The Armenian Helsinki Association reported that, in April and August, appeals courts in Yerevan upheld Aik Agamalyan’s 10-year prison sentence for murder. Authorities refused to investigate claims that investigators tortured and ill-treated Agamalyan, 16 at the time of his arrest in 2013, and his relatives to coerce a confession.
According to the Helsinki Citizens’ Assembly Vanadzor, a human rights monitoring group, in May, a woman in Yerevan rebuffed a police officer who whistled at her. Four officers handcuffed her and took her to the station, where they insulted and ill-treated her for three hours. A forensic exam revealed bruises and psychological distress. Her appeal of the Special Investigation Service’s decision to dismiss her complaint was under court review at time of writing. She was charged with insulting an officer, and two preliminary hearings on the charges had been held at time of writing.
Authorities opened an investigation into allegations that some witnesses were pressured to testify against Karen Kurngurtsev, whose murder trial was ongoing at time of writing, but refused to investigate Kurngurtsev’s allegations that police ill-treated him after his arrest in 2013.
Although Armenia has taken significant steps to correct long-standing problems with military service, including by providing for alternative service for conscientious objectors, Armenian rights groups reported that violence among conscripts and a high number of non-combat deaths remain concerns.
Armenia continues to discuss reforming its complicated and time-consuming prescription and procurement procedures for opioid medications. A national action plan on palliative care remained pending for more than a year at time of writing. Current regulations obstruct the delivery of adequate palliative care, condemning most terminally ill patients to unnecessary suffering. Tight police controls on injectable opioids and restrictive policies on procurement, prescription, and disbursement are inconsistent with many of the World Health Organization’s recommendations on palliative care.
Activists reported that LGBT people continue to face discrimination, harassment, and physical violence. The government has not addressed hate speech or discrimination against LGBT people. Gender identity and sexual orientation are not included in anti-discrmination or hate speech laws, limiting legal recourse for many crimes against LGBT people.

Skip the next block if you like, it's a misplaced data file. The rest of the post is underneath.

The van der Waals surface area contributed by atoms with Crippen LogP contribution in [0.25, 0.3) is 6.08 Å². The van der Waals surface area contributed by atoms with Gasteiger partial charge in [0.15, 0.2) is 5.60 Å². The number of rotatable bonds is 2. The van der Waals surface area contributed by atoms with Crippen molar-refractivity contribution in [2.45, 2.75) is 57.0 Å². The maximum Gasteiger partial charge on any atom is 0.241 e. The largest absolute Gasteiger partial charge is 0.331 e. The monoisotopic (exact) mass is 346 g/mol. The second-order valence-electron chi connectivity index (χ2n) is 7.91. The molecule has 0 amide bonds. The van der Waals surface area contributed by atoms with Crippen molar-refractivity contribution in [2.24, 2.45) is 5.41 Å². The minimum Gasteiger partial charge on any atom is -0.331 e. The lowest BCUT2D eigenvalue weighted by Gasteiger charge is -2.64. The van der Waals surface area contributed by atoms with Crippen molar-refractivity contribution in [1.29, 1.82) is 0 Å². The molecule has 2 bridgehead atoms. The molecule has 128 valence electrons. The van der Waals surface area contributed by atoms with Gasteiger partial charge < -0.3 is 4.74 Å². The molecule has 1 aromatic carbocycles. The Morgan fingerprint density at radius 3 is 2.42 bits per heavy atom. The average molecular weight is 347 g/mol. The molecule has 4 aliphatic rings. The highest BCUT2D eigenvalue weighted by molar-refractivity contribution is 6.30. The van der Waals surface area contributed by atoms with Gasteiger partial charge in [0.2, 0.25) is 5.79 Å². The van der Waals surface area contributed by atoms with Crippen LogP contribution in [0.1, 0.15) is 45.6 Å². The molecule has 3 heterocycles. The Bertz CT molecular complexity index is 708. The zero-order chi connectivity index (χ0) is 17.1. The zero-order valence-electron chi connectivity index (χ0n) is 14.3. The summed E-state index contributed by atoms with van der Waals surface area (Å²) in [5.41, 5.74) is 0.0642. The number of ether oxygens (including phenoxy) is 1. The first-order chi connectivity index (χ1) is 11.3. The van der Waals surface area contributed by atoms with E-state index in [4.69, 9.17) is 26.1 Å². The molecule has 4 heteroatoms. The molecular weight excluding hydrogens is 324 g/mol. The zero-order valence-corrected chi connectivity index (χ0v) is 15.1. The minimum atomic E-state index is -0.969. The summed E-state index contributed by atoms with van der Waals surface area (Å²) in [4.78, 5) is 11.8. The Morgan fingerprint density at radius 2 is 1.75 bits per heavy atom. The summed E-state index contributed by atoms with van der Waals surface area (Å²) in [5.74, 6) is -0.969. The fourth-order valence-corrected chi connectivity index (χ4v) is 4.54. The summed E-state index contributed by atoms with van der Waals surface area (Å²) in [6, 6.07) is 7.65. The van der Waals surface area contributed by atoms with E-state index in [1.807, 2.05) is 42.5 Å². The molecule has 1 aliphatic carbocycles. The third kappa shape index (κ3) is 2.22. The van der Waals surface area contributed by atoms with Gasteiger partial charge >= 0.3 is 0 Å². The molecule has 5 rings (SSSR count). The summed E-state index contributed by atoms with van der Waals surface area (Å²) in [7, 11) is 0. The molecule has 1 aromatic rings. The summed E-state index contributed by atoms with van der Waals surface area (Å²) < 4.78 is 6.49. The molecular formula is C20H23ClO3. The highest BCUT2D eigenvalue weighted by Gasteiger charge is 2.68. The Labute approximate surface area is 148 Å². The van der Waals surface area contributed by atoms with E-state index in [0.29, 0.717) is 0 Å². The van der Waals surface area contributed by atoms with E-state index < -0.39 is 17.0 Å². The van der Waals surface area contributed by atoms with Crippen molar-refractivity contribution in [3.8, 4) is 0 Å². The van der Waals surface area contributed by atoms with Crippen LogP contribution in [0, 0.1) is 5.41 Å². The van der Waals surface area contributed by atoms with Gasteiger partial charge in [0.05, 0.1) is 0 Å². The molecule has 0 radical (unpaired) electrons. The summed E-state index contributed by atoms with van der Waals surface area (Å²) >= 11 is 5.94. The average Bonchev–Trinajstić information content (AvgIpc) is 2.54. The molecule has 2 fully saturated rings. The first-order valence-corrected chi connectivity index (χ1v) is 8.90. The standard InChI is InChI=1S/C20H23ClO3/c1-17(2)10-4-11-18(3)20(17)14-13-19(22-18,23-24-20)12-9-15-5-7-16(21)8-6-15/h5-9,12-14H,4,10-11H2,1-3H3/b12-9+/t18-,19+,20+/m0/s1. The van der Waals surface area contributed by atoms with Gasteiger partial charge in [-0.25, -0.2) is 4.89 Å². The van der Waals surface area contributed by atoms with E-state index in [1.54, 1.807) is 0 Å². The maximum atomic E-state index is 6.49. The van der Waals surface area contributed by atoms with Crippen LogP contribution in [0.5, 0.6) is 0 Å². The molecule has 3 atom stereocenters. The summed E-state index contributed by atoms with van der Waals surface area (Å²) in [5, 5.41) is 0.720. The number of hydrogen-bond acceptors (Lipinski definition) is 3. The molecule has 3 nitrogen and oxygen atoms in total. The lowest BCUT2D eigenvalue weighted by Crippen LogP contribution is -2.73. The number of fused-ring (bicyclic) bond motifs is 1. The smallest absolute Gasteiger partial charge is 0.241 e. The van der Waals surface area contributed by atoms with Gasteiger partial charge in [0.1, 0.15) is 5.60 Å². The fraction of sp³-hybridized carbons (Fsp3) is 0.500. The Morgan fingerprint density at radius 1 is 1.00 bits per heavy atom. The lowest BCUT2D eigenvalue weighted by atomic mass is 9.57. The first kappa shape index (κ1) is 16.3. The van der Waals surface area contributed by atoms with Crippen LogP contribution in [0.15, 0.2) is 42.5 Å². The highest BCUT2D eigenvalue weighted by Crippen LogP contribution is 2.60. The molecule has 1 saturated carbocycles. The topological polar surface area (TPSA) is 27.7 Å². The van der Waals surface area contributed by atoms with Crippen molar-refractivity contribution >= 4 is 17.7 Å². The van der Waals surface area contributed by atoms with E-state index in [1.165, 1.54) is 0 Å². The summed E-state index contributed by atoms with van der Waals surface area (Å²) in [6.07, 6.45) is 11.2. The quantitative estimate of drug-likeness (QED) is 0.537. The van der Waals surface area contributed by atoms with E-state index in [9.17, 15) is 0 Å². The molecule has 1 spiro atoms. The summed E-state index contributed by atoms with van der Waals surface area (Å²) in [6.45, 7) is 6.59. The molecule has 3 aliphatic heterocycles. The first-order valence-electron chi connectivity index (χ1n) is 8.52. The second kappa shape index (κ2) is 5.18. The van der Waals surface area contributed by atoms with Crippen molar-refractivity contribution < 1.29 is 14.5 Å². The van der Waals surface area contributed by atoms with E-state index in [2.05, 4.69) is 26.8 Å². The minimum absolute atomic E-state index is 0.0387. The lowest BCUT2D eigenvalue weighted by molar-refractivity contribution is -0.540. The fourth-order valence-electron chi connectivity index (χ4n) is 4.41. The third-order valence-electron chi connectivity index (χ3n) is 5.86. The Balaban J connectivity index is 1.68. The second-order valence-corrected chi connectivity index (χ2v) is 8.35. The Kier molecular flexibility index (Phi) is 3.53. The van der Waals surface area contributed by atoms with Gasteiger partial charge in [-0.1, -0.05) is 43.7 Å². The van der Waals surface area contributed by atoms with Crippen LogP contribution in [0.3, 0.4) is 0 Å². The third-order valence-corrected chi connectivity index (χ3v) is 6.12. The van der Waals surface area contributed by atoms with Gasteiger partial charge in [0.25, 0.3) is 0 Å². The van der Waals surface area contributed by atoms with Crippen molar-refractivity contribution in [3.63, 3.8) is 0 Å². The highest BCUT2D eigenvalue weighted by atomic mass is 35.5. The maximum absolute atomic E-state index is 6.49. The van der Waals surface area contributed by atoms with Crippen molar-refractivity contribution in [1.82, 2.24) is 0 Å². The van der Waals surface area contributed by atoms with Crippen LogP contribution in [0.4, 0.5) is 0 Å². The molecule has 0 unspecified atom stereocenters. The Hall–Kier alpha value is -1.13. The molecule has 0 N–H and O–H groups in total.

On October 17-18, the LGBT rights group PINK Armenia held the first Armenian forum to discuss problems faced by LGBT people. An article about the event and a photograph of participants posted on PINK Armenia’s website and re-posted by various media outlets, received a slew of homophobic comments and threats in social media, including calls to burn and kill the forum participants. PINK Armenia filed a complaint with the Prosecutor’s Office to investigate the threats and had not received a response at time of writing.
PINK Armenia reported that five men attacked two transgender sex workers in a Yerevan park in August, causing serious injuries, including brain trauma. The victims attempted to seek assistance from security officers, who refused to help them. The case was under investigation at time of writing.
In April, an appeals court rejected the appeal by 16 plaintiffs whose lawsuits against the Iravunq newspaper were dismissed by a court in October 2014. Iravunq had published several online articles calling for LGBT people and activists to be excluded from public life and for their families to shun them. One article included a “blacklist” of 60 such people, with links to their social media sites. The newspaper refused to publish a retraction.
Following her April visit, Anne Brasseur, president of the Parliamentary Assembly of the Council of Europe, called for immediate action to combat violence against women and domestic violence, echoing the March report by the council’s human rights commissioner. Despite evidence that violence against women remains common, Armenia has no law criminalizing domestic violence and has not become a party to the Council of Europe’s Convention on Preventing and Combating Violence against Women and Domestic Violence.
On June 23, following police assaults on journalists in Yerevan, the OSCE’s Mijatovic called for authorities to investigate the incident and ensure journalists’ safety.
On June 24, Michael Georg Link, director of the OSCE’s Office for Democratic Institutions and Human Rights, called on the Armenian authorities to respect the right to freedom of assembly and investigate the detentions of protestors.
In May 2015, the UN special rapporteur on the sale of children, child prostitution, and child pornography visited Armenia and noted gaps in awareness campaigns, detection, and reporting mechanisms for cases of abuse and violence against children.
In its March European Neighborhood Policy progress report, the European Union noted that “Armenia made limited progress on deep and sustainable democracy, human rights and fundamental freedoms,” and urged it to adopt a comprehensive anti-discrimination law, and ensure accountability for attacks and threats against human rights defenders.
PACE adopted a declaration in January on the failure of the Armenian authorities to condemn incitement of hatred against LGBT people and to call for implementation of a Committee of Ministers’ recommendation on combating discrimination.
Armenia underwent its second universal periodic review at the UN Human Rights Council in January, with the resulting recommendations calling on Armenia to strengthen children’s rights protections, adopt comprehensive anti-discrimination legislation, and end impunity for attacks against journalists and human rights defenders, among others.